Moreover, Perry showed that the state arrested the students not because of what the students did, but because a group of hundreds of white onlookers appeared to pose a threat to the peaceful students — and the police arrested none of the onlookers.
“History was made that day by those brave students,” Toal said. “And by that brave attorney Matthew Perry.”
When the Supreme Court ruled on the case in 1963, the decision said that “South Carolina infringed the students’ constitutionally protected rights of free speech, free assembly and freedom to petition for redress of their grievances,” according to the late Robert Moore, a Columbia College historian, in the Perry book.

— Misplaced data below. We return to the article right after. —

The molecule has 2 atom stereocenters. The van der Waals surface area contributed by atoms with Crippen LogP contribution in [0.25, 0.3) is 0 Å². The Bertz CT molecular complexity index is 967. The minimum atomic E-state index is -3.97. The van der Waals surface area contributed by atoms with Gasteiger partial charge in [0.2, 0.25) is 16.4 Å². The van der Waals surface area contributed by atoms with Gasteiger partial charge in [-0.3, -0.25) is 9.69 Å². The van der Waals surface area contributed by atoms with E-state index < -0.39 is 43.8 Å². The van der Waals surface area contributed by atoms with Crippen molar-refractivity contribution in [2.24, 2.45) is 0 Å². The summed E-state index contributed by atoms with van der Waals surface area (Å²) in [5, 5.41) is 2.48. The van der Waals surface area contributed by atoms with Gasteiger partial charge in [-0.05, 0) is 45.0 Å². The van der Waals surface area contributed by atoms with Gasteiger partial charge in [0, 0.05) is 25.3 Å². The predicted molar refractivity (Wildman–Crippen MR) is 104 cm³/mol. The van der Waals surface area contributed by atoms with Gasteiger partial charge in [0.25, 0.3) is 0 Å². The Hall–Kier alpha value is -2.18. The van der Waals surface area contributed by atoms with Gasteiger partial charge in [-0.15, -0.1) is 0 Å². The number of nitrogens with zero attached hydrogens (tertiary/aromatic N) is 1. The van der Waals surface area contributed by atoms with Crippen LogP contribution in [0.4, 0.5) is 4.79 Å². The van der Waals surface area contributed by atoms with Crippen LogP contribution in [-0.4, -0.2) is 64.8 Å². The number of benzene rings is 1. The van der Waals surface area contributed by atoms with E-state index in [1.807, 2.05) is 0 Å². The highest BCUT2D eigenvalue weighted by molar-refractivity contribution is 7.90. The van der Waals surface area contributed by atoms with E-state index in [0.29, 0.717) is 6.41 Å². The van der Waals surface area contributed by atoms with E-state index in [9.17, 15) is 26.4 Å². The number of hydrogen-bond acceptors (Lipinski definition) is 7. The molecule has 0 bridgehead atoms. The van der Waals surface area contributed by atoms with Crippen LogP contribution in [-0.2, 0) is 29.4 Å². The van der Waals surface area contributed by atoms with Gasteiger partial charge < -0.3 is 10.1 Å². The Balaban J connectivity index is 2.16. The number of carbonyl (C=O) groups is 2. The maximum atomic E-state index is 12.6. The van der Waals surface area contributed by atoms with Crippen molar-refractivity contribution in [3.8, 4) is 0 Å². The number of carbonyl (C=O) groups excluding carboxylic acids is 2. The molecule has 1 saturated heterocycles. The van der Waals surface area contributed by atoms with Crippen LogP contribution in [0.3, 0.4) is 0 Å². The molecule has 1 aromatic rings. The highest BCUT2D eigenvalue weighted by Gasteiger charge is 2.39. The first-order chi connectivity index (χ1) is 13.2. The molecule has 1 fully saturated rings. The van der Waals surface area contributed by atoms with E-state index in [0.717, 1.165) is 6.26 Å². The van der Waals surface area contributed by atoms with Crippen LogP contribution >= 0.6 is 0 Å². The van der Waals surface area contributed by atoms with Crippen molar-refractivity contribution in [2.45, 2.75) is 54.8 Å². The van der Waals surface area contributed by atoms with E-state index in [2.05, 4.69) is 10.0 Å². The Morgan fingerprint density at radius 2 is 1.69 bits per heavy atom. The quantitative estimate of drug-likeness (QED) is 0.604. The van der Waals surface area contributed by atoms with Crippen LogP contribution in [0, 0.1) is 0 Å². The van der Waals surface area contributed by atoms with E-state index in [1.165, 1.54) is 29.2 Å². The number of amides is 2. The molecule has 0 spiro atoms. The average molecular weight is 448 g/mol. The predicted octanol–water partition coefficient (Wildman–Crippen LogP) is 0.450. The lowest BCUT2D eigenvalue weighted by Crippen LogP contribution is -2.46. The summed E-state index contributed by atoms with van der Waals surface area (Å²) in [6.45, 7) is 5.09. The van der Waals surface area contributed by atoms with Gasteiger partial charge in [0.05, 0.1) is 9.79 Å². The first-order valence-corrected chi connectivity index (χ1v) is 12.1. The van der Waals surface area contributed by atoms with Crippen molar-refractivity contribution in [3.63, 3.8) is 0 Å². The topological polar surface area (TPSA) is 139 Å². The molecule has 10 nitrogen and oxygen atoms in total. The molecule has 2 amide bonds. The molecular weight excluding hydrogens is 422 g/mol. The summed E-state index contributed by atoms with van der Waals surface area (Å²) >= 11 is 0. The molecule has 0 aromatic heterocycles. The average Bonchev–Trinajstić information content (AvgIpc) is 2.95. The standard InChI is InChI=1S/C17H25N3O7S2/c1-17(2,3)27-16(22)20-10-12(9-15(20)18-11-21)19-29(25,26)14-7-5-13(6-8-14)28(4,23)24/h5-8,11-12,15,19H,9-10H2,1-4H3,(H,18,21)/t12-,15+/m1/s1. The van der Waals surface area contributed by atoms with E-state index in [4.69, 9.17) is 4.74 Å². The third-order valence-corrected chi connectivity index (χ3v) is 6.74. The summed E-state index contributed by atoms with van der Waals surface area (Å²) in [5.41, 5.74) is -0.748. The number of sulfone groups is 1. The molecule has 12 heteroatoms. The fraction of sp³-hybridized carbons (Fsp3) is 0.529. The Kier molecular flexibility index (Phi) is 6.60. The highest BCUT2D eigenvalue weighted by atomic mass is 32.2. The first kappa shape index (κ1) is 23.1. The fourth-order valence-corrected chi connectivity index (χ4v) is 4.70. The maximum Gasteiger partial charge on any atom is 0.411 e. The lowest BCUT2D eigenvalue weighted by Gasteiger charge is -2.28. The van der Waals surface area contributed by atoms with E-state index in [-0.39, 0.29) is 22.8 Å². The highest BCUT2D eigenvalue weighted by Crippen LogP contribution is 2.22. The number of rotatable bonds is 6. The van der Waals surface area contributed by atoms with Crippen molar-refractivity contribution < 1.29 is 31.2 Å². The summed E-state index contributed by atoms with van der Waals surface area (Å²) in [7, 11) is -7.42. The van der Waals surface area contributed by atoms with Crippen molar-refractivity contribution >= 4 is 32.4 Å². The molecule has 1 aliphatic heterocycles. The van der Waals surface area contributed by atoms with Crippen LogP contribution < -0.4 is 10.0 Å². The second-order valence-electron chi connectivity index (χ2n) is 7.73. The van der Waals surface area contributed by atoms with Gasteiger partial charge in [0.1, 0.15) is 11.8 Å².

The Edwards decision also contained a ringing line: “The 14th Amendment does not permit a State to make criminal the peaceful expression of unpopular views.”
That amendment says in part that no State shall “deprive any person of life, liberty, or property, without due process of law” and shall not deny to any person “equal protection of the law.”
Also speaking was the lead plaintiff in Supreme Court decision, the Rev. James. Edwards, now 81, told the crowd that “God was in that moment. Because without him we would have not have made it.”
Another South Carolinian arrested that day was U.S. Rep. Jim Clyburn, a Columbia Democrat, then 20 years old. Clyburn was unable to attend Tuesday’s events because he was in Washington in Congress.